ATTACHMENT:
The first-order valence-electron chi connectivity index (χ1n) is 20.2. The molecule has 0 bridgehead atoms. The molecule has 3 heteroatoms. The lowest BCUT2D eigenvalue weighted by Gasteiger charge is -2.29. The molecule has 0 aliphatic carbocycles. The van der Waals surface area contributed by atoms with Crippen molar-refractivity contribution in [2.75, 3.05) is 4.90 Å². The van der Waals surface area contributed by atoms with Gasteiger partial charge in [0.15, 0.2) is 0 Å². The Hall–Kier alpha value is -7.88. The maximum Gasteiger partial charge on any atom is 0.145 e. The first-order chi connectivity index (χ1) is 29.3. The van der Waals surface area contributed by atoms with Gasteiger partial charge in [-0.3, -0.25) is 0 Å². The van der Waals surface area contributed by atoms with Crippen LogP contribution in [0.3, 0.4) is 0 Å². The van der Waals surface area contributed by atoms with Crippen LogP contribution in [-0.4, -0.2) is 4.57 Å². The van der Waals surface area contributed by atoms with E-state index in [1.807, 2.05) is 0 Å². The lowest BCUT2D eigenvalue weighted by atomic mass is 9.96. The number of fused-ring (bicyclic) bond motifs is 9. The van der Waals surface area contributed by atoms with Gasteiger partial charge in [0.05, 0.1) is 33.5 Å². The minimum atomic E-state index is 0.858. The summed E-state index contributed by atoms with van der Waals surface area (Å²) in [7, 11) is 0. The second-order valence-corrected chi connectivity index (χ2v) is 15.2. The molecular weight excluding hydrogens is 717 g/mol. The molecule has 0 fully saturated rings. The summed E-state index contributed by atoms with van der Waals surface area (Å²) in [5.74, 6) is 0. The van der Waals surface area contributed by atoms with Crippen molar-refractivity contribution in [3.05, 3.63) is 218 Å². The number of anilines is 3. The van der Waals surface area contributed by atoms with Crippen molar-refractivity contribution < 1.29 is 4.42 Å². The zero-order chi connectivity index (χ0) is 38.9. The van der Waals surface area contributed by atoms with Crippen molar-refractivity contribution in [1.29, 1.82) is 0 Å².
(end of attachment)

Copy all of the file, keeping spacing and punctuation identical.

The first-order valence-electron chi connectivity index (χ1n) is 20.2. The molecule has 0 bridgehead atoms. The molecule has 3 heteroatoms. The lowest BCUT2D eigenvalue weighted by Gasteiger charge is -2.29. The molecule has 0 aliphatic carbocycles. The van der Waals surface area contributed by atoms with Crippen molar-refractivity contribution in [2.75, 3.05) is 4.90 Å². The van der Waals surface area contributed by atoms with Gasteiger partial charge in [0.15, 0.2) is 0 Å². The Hall–Kier alpha value is -7.88. The maximum Gasteiger partial charge on any atom is 0.145 e. The first-order chi connectivity index (χ1) is 29.3. The van der Waals surface area contributed by atoms with Gasteiger partial charge in [-0.3, -0.25) is 0 Å². The van der Waals surface area contributed by atoms with Crippen LogP contribution in [0.3, 0.4) is 0 Å². The van der Waals surface area contributed by atoms with Crippen LogP contribution in [-0.4, -0.2) is 4.57 Å². The van der Waals surface area contributed by atoms with E-state index in [1.807, 2.05) is 0 Å². The lowest BCUT2D eigenvalue weighted by atomic mass is 9.96. The number of fused-ring (bicyclic) bond motifs is 9. The van der Waals surface area contributed by atoms with Gasteiger partial charge in [0.05, 0.1) is 33.5 Å². The minimum atomic E-state index is 0.858. The summed E-state index contributed by atoms with van der Waals surface area (Å²) in [7, 11) is 0. The second-order valence-corrected chi connectivity index (χ2v) is 15.2. The molecular weight excluding hydrogens is 717 g/mol. The molecule has 0 fully saturated rings. The summed E-state index contributed by atoms with van der Waals surface area (Å²) in [5.74, 6) is 0. The van der Waals surface area contributed by atoms with Crippen molar-refractivity contribution in [3.05, 3.63) is 218 Å². The number of anilines is 3. The van der Waals surface area contributed by atoms with Crippen molar-refractivity contribution < 1.29 is 4.42 Å². The zero-order chi connectivity index (χ0) is 38.9. The van der Waals surface area contributed by atoms with Crippen molar-refractivity contribution in [1.29, 1.82) is 0 Å².